Defendant has apparently processed claims similar to plaintiff's in the past. Tim Hendel, a property claim manager for defendant, wrote in an email in August 2010 that “[w]e've had many of these type [sic] of claims before with Atty's offices that receive checks, take out their fees and pays [sic] someone else, only later to find out that the check was ‘fraudulent,’ ‘fictitious' or otherwise.” (D.I. 23, ex. B) Such schemes were also known about prior to 2010. ( See D.I. 21, exs. G, H & I) For example, The Journal of the Delaware State Bar Association published an article in November 2008, titled “Are You Really Too Smart to be Scammed?: Internet Scams and Attorney Trust Accounts,” which described known instances of the type of scam perpetrated on plaintiff. ( Id., ex. G)

The Third Circuit, applying “general principles of insurance law as developed by courts throughout the nation,” has held that, where the language of an insurance policy is ambiguous and the effect of an endorsement unclear, the endorsement “must be given effect over the ... body of the policy to the extent that the body is in conflict with the endorsement.” Buntin v. Continental Ins. Co., 583 F.2d 1201, 1204 n. 3, 1205–07 This principle is especially true when it is more favorable to coverage. Accordingly, the rules for construing ambiguous policy language favor coverage of plaintiff's loss.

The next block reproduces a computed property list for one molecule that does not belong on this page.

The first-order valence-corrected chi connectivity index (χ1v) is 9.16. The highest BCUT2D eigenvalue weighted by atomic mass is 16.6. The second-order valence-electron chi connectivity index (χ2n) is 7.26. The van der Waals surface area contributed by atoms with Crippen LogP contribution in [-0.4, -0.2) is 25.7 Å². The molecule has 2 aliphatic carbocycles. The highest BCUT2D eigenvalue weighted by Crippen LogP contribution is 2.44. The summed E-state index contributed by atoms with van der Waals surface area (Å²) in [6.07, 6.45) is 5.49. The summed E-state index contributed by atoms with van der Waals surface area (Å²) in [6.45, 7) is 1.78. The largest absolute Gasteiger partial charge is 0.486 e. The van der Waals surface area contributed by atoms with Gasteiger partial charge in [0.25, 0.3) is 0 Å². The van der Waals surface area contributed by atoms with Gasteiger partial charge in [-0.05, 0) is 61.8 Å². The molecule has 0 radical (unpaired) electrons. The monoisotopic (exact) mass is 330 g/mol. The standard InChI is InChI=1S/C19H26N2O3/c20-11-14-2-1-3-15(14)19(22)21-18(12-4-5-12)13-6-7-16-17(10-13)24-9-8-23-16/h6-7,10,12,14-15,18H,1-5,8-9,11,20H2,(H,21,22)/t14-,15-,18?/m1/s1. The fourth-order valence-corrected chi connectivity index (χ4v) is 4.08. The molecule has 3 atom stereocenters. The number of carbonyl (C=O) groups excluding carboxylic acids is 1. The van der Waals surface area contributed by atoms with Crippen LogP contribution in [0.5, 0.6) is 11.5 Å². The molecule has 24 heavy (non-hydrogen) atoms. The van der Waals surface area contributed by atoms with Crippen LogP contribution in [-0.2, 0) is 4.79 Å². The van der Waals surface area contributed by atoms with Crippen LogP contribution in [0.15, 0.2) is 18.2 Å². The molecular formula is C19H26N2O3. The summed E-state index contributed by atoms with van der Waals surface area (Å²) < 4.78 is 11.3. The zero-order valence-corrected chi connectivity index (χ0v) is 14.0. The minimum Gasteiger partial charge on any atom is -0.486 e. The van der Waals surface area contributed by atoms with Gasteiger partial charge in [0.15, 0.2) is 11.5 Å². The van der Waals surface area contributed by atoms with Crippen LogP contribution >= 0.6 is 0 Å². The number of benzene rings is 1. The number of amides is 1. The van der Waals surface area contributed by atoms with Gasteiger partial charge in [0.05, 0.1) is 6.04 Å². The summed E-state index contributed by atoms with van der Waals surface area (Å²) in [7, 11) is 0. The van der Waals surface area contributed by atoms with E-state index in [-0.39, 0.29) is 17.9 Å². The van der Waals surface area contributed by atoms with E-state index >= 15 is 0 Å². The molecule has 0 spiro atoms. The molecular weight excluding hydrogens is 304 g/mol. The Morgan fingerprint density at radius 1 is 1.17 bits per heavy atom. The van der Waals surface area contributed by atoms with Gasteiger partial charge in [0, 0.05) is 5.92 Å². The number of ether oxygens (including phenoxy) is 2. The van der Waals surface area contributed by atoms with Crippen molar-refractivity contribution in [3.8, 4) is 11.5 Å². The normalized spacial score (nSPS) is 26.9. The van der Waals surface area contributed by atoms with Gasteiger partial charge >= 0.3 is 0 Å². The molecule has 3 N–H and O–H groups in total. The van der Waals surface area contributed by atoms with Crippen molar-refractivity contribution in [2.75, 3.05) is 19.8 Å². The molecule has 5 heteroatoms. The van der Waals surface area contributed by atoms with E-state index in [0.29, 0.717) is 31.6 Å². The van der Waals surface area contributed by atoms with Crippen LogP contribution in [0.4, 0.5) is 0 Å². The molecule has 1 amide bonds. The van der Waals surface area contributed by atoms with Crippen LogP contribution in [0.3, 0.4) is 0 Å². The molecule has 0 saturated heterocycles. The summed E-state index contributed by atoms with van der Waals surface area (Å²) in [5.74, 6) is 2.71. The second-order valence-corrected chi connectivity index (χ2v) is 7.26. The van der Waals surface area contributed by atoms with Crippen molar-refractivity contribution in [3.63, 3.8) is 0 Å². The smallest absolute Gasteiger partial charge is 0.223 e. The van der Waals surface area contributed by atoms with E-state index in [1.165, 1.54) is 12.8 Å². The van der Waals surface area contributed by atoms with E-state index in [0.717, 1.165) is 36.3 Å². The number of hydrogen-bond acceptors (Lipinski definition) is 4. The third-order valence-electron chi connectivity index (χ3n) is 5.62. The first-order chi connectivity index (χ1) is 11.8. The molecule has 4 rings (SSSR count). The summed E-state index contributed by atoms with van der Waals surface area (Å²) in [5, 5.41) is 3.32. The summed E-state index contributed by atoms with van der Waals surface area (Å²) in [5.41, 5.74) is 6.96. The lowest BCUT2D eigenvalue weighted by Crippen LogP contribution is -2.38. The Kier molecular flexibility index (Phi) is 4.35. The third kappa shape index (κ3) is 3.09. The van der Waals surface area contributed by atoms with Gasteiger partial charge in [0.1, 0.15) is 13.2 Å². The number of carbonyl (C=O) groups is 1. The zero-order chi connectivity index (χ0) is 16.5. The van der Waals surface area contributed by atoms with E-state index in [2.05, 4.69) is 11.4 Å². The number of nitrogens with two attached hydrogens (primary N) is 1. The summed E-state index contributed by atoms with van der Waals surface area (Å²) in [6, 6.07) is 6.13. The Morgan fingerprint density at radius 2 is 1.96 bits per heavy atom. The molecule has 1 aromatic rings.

It is unclear whether Delaware has explicitly adopted this principle for revolving conflicts between an endorsement and the body of a main policy. Regardless, the rule that ambiguity should be resolved in favor of the insured is sufficient to render plaintiff's loss covered.

V. CONCLUSION

For the foregoing reasons, the court denies defendant's motion for summary judgment and grants plaintiff's motion for summary judgment. An appropriate order shall issue.

ORDER

At Wilmington this 12th day of March, 2013, consistent with the memorandum opinion issued the same day;

IT IS ORDERED that:

1. Defendant's motion for summary judgment (D.I. 20) is denied.

2. Plaintiff's motion for summary judgment (D.I. 22) is granted.

3. The Clerk of the Court is hereby directed to enter final judgment against defendant and in favor of plaintiff. Defendant shall provide coverage for the asserted loss in the amount of $176,750, together with pre-judgment and post-judgment interest.